Naked Wines posts sales lift
Crowd funded online retailer, Naked Wines, has posted a 28 per cent sales lift during the festive trading season.
The Newport based e-tailer, which employs 45 people and has sold over two and a half million bottles of wine in 2015, launched a craft beer during the weeks before Christmas, capitalising on the growing Australian trend for artisan drinks.
As the global results were announced, Luke Jecks, CEO, Naked Wines International, was pleased to confirm 28 per cent sales growth during the festive period.
Jecks commented; “In Australia, red wine out sold white wine by a 15 per cent margin during the 10 weeks of Christmas trading”.
“We sold double our normal volume of sparkling wine, showing that the Aussie tradition of celebrating with a glass of bubbles is alive and well. In red wine, Shiraz was the hero performer, followed by Cabernet Merlot blends.
“In white, Sauvignon Blanc and Sauvignon Blanc Semillion were the two most popular bottles, followed by Pinot Grigio. Most excitingly, we sold 25,000 100ml cans of Adam Barton’s new beer in three weeks,” he added.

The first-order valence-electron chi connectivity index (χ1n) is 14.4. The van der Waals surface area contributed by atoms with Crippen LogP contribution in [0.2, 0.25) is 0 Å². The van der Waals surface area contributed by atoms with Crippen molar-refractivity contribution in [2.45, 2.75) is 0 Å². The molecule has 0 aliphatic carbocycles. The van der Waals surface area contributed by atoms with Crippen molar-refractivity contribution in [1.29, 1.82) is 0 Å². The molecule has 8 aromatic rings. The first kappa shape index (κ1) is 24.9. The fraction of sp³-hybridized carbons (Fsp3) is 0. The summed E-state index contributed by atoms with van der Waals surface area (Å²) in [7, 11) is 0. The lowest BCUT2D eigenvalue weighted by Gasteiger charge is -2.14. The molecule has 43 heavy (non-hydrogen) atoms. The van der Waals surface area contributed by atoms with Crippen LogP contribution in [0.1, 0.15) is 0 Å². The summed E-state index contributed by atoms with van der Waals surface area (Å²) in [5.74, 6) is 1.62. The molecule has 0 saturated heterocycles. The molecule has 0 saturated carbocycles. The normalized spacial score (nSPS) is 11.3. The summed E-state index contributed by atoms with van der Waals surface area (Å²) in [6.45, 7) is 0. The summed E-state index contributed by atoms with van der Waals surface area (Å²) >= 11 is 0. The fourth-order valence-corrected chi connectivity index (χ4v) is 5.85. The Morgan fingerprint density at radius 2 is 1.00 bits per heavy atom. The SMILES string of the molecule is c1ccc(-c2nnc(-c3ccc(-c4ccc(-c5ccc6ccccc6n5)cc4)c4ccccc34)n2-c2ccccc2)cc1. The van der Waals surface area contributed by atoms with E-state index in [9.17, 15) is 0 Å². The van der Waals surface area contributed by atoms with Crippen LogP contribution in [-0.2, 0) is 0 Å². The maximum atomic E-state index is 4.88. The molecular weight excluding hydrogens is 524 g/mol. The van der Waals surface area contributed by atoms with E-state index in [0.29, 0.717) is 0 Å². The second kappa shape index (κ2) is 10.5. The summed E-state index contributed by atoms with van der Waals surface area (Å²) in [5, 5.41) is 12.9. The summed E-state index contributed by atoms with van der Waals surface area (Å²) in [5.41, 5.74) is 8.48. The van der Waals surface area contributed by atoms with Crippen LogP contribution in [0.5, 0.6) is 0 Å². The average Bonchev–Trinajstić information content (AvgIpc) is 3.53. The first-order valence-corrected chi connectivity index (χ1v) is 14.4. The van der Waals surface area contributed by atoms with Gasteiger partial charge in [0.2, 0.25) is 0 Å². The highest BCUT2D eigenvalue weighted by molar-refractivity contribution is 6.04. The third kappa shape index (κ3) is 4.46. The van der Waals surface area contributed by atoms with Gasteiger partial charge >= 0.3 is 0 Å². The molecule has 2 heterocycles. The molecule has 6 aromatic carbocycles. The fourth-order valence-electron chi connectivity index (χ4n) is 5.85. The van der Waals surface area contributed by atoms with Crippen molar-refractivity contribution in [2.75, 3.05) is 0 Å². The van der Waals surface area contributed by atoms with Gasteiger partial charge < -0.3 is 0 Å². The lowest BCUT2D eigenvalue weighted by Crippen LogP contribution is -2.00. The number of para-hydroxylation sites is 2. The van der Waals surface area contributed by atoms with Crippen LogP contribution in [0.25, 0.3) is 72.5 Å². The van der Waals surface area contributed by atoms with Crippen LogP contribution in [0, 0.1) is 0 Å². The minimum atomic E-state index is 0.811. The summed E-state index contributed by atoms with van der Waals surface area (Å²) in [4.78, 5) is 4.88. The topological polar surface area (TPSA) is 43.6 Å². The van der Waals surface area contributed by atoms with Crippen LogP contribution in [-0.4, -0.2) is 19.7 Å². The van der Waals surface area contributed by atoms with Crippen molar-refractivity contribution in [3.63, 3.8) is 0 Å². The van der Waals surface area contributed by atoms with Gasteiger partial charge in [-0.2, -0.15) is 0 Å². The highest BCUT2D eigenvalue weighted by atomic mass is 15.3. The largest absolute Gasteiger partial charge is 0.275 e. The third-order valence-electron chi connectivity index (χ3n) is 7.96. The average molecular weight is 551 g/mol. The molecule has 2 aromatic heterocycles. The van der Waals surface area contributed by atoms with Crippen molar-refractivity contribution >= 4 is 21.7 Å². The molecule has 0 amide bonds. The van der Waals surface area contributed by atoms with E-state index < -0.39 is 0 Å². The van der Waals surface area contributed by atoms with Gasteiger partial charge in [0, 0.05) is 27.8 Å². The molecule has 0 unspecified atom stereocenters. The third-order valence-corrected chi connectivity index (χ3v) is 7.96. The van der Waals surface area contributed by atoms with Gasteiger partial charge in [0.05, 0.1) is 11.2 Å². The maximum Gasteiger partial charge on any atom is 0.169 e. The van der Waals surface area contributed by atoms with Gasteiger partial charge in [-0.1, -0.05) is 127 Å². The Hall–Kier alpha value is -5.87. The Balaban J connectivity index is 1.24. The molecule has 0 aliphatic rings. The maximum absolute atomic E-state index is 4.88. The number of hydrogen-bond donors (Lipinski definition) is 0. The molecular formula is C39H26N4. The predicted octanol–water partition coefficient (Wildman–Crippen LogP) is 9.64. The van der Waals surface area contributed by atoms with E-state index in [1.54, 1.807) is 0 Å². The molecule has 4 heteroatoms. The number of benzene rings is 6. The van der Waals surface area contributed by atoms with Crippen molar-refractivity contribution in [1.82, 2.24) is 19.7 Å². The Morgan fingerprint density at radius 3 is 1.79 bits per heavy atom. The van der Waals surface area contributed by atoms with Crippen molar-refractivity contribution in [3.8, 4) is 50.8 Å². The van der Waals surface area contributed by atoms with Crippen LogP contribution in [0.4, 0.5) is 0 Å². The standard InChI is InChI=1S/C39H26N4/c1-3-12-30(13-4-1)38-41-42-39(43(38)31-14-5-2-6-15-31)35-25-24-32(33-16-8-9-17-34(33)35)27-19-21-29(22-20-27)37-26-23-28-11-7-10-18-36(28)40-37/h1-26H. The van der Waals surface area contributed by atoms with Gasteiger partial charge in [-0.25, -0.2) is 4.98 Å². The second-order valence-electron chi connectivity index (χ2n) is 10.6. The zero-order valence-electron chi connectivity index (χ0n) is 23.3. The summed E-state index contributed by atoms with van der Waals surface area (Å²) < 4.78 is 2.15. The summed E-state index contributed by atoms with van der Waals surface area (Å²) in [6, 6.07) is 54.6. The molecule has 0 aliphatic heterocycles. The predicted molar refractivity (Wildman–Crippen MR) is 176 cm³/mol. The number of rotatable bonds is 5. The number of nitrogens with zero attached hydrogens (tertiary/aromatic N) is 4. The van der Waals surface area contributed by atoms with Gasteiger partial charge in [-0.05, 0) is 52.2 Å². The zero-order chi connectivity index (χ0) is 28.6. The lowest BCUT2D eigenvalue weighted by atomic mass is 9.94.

Made by accomplished South Australian Naked Winemaker, Adam Barton, and launched under the Rabbit and Spaghetti Brewing Company label, ‘The Fox’ is a hop and rye flavoured lager made with 100 per cent Australian Hops.
Naked Wines Australia was founded in 2012 by Luke Jecks, and drives investment from over 40,000 Angel customers in Australia to independent winemakers, in exchange for discounted prices on high quality, small batch wines. The company has built its business model around eliminating industry middlemen, enabling independent winemakers to produce high quality wine at accessible prices.
In addition to festive trading updates, Naked Wines Australia confirmed that $15 million was invested in the production of wine by independent Australian winemakers in 2015, up 55 per cent on 2014 figures.
“Raising $15 million is an amazing achievement for any start up. However, as a crowd funded business, the funds that we raise from Angel supporters are invested back into independent winemakers all over Australia. Reaching this kind of critical mass means that we can really make a difference in the Battle for the Australian Wine industry. We believe in a better future for Aussie winemakers,” Jecks said.